Friday, December 30, 2016

Such a Sumptuous Table We Set: The Ten Best Albums of 2016

Well, this long, bizarre, confounding year is nearly at a close. We lost some of the greats, and we gained those we didn't want. But through it all, we had our usual heavy splendour: 2016 has given us another fine feast in the world of music. Here's hoping to a better 2017, and days filled with songs strange and beautiful.

Grumbling Fur - Furfour

As I have said many times before, I have a great fondness for the intersection of pop and strangeness. Some of my favorite records take pretty, simple popular melodies and meld them with quirks that only serve to make their hooks hit harder. Grumbling Fur has tempered the experimental electronica of Glynnestra with a heavy dose of Eno/Cale for Furfour. Like Arp's More, a more cynical listener could call the sound derivative, but like More, that would be reductive; outside of Alexander Tucker's and Daniel O'Sullivan's Eno-esque vocals, the music itself is much more digital and layered than Eno's more stark ambiance. Grumbling Fur manage to sound rich and deep and a certain beauty shines through that we could use at the end of this year.

Melanie De Biasio - Blackened Cities

When Melanie De Biasio released No Deal, she was pegged as the next big thing in the world of jazz singers, her voice strong, clear, and beautiful. This year she turned sharply to the left with the release of Blackened Cities, in which her voice is just as lovely and powerful, but couched in haunting, industrial found sounds, like something out of Eraserhead. Armed with her piano, De Biasio reigns as queen over both a Necks-ish jazz combo and a hellish whorl of clattering strangeness that would fit well in the soundtrack of Silent Hill. It's a stunning combination, and I am impressed with De Biasio's dedication to her art and willingness to experiment. The work ebbs and flows from gorgeous to terrifying, and De Biasio is the anchor that makes it all work.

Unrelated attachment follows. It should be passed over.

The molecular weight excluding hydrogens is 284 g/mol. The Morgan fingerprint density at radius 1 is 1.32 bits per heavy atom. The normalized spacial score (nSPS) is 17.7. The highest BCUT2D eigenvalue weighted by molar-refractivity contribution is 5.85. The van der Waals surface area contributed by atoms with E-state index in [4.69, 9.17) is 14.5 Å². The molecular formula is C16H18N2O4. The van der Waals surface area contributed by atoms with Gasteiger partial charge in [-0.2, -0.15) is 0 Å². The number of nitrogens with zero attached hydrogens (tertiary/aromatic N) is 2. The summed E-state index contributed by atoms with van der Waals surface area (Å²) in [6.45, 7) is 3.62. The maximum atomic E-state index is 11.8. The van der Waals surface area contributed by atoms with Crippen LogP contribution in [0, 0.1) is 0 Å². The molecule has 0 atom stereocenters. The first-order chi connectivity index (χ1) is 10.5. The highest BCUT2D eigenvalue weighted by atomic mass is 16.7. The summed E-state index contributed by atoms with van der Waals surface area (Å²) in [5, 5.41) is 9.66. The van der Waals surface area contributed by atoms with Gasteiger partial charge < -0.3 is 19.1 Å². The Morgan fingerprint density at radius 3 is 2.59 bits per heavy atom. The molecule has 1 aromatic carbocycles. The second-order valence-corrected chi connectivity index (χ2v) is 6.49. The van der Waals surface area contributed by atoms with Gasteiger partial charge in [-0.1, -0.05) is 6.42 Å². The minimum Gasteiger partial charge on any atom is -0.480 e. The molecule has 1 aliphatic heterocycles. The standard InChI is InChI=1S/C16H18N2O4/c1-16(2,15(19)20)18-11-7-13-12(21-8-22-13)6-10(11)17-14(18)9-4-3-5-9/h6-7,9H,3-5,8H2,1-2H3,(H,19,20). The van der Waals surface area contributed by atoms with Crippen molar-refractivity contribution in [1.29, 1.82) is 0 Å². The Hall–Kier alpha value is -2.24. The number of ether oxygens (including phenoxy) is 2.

Ulver has always been a musical chameleon, from twisted lo-fi black metal to achingly produced European folk to electronic-spiked chamber music, but in the last few years they have shown a love of '60s and '70s exploratory jamming which comes to full force in ATGCLVLSSCAP, culled from improvisations during live shows and stitched together into coherent pieces. The album feels a bit like the live performances of Swans circa The Seer, that perfect balance of each instrument and the comfort between players to really allow the improvisation to flourish. Everything gels into such an amazingly cohesive whole, like a rock version of one of Miles Davis' improvs. If you want to spend an hour and a half inside a very elaborate headspace, you could do a lot worse than Ulver as a guide.

Agoraphobic Nosebleed - Arc

Another stunning turnaround, Agoraphobic Nosebleed's Arc finds the ultra-fast grindcore band slowing down...way, WAY down. At only three songs, the shortest of which hitting 7 minutes, the longest of which hitting almost 12, some of Arc's songs are longer than their previous whole albums. Kat Katz's vocals are pure, righteous black metal, but they are set within the unholy marriage of sludgy doom riffs and strutting, AC/DC-style arena rock. I'm always down for another doom metal album, and this strange trinity of hard rock styles works amazingly well. Despite the length of the songs, the album went by far too quickly for me, and I would love to see Agoraphobic Nosebleed do something similar in the future.